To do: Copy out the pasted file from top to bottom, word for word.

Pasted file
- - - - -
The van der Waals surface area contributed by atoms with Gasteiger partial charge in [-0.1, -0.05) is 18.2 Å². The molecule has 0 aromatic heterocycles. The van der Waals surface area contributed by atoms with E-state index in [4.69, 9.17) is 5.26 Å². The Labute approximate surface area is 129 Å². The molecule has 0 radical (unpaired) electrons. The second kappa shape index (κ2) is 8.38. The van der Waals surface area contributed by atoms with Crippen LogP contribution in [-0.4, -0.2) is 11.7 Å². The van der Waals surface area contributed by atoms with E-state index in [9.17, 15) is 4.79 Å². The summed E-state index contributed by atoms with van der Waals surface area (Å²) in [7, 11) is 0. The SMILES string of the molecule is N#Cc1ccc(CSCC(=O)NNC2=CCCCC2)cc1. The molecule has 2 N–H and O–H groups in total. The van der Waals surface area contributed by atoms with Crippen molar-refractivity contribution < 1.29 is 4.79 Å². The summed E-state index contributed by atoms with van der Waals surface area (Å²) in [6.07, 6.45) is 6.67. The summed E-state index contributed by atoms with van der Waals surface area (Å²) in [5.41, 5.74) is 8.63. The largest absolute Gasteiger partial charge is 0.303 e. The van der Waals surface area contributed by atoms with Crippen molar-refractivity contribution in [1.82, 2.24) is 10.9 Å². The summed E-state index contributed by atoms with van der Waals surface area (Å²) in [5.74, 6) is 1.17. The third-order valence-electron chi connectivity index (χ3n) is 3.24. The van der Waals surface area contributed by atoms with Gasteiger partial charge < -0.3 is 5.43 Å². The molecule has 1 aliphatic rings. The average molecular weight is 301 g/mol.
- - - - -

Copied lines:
The van der Waals surface area contributed by atoms with Gasteiger partial charge in [-0.1, -0.05) is 18.2 Å². The molecule has 0 aromatic heterocycles. The van der Waals surface area contributed by atoms with E-state index in [4.69, 9.17) is 5.26 Å². The Labute approximate surface area is 129 Å². The molecule has 0 radical (unpaired) electrons. The second kappa shape index (κ2) is 8.38. The van der Waals surface area contributed by atoms with Crippen LogP contribution in [-0.4, -0.2) is 11.7 Å². The van der Waals surface area contributed by atoms with E-state index in [9.17, 15) is 4.79 Å². The summed E-state index contributed by atoms with van der Waals surface area (Å²) in [7, 11) is 0. The SMILES string of the molecule is N#Cc1ccc(CSCC(=O)NNC2=CCCCC2)cc1. The molecule has 2 N–H and O–H groups in total. The van der Waals surface area contributed by atoms with Crippen molar-refractivity contribution < 1.29 is 4.79 Å². The summed E-state index contributed by atoms with van der Waals surface area (Å²) in [6.07, 6.45) is 6.67. The summed E-state index contributed by atoms with van der Waals surface area (Å²) in [5.41, 5.74) is 8.63. The largest absolute Gasteiger partial charge is 0.303 e. The van der Waals surface area contributed by atoms with Crippen molar-refractivity contribution in [1.82, 2.24) is 10.9 Å². The summed E-state index contributed by atoms with van der Waals surface area (Å²) in [5.74, 6) is 1.17. The third-order valence-electron chi connectivity index (χ3n) is 3.24. The van der Waals surface area contributed by atoms with Gasteiger partial charge < -0.3 is 5.43 Å². The molecule has 1 aliphatic rings. The average molecular weight is 301 g/mol.